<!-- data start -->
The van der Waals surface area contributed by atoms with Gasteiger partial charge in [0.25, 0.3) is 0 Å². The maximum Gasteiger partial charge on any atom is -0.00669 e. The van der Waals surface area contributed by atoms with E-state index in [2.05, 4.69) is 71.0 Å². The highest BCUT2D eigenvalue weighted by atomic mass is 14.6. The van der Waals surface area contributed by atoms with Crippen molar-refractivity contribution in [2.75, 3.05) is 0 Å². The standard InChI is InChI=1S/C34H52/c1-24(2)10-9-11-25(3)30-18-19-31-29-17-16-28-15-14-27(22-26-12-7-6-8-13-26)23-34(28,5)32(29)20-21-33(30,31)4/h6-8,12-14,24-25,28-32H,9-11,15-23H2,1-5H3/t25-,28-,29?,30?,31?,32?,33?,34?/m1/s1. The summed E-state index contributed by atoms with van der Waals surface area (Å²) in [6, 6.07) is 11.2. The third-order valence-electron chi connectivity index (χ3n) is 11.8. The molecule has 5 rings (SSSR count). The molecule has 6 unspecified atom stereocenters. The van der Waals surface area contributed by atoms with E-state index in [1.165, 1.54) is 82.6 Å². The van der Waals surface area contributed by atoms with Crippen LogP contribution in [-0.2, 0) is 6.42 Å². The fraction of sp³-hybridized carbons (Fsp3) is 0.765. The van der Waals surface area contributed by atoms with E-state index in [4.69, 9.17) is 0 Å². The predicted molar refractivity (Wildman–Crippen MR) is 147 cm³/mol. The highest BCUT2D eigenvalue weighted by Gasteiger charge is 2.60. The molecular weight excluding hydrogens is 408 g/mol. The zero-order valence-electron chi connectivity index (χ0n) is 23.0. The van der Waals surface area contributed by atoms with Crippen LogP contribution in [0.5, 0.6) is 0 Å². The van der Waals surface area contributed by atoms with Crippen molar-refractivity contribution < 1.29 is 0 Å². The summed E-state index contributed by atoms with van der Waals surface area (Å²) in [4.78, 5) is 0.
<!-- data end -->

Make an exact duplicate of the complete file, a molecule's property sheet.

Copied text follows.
The van der Waals surface area contributed by atoms with Gasteiger partial charge in [0.25, 0.3) is 0 Å². The maximum Gasteiger partial charge on any atom is -0.00669 e. The van der Waals surface area contributed by atoms with E-state index in [2.05, 4.69) is 71.0 Å². The highest BCUT2D eigenvalue weighted by atomic mass is 14.6. The van der Waals surface area contributed by atoms with Crippen molar-refractivity contribution in [2.75, 3.05) is 0 Å². The standard InChI is InChI=1S/C34H52/c1-24(2)10-9-11-25(3)30-18-19-31-29-17-16-28-15-14-27(22-26-12-7-6-8-13-26)23-34(28,5)32(29)20-21-33(30,31)4/h6-8,12-14,24-25,28-32H,9-11,15-23H2,1-5H3/t25-,28-,29?,30?,31?,32?,33?,34?/m1/s1. The summed E-state index contributed by atoms with van der Waals surface area (Å²) in [6, 6.07) is 11.2. The third-order valence-electron chi connectivity index (χ3n) is 11.8. The molecule has 5 rings (SSSR count). The molecule has 6 unspecified atom stereocenters. The van der Waals surface area contributed by atoms with E-state index in [1.165, 1.54) is 82.6 Å². The van der Waals surface area contributed by atoms with Crippen LogP contribution in [-0.2, 0) is 6.42 Å². The fraction of sp³-hybridized carbons (Fsp3) is 0.765. The van der Waals surface area contributed by atoms with E-state index in [4.69, 9.17) is 0 Å². The predicted molar refractivity (Wildman–Crippen MR) is 147 cm³/mol. The highest BCUT2D eigenvalue weighted by Gasteiger charge is 2.60. The molecular weight excluding hydrogens is 408 g/mol. The zero-order valence-electron chi connectivity index (χ0n) is 23.0. The van der Waals surface area contributed by atoms with Crippen LogP contribution in [0.5, 0.6) is 0 Å². The van der Waals surface area contributed by atoms with Crippen molar-refractivity contribution < 1.29 is 0 Å². The summed E-state index contributed by atoms with van der Waals surface area (Å²) in [4.78, 5) is 0.